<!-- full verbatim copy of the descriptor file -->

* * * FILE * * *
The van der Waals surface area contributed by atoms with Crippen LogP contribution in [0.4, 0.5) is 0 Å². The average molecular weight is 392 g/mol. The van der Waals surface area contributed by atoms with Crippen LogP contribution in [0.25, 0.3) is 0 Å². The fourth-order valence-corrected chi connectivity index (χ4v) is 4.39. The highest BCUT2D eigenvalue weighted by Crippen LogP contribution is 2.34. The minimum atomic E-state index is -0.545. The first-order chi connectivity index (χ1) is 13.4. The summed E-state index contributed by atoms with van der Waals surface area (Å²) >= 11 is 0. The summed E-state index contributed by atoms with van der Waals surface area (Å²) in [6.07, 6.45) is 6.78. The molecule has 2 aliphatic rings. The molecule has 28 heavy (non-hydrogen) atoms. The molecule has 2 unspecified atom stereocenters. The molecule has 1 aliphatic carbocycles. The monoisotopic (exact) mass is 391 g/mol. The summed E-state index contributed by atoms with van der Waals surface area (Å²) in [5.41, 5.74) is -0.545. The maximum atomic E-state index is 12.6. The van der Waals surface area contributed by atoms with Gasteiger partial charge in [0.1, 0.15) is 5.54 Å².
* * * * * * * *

The van der Waals surface area contributed by atoms with Crippen LogP contribution in [0.4, 0.5) is 0 Å². The average molecular weight is 392 g/mol. The van der Waals surface area contributed by atoms with Crippen LogP contribution in [0.25, 0.3) is 0 Å². The fourth-order valence-corrected chi connectivity index (χ4v) is 4.39. The highest BCUT2D eigenvalue weighted by Crippen LogP contribution is 2.34. The minimum atomic E-state index is -0.545. The first-order chi connectivity index (χ1) is 13.4. The summed E-state index contributed by atoms with van der Waals surface area (Å²) >= 11 is 0. The summed E-state index contributed by atoms with van der Waals surface area (Å²) in [6.07, 6.45) is 6.78. The molecule has 2 aliphatic rings. The molecule has 28 heavy (non-hydrogen) atoms. The molecule has 2 unspecified atom stereocenters. The molecule has 1 aliphatic carbocycles. The monoisotopic (exact) mass is 391 g/mol. The summed E-state index contributed by atoms with van der Waals surface area (Å²) in [5.41, 5.74) is -0.545. The maximum atomic E-state index is 12.6. The van der Waals surface area contributed by atoms with Gasteiger partial charge in [0.1, 0.15) is 5.54 Å².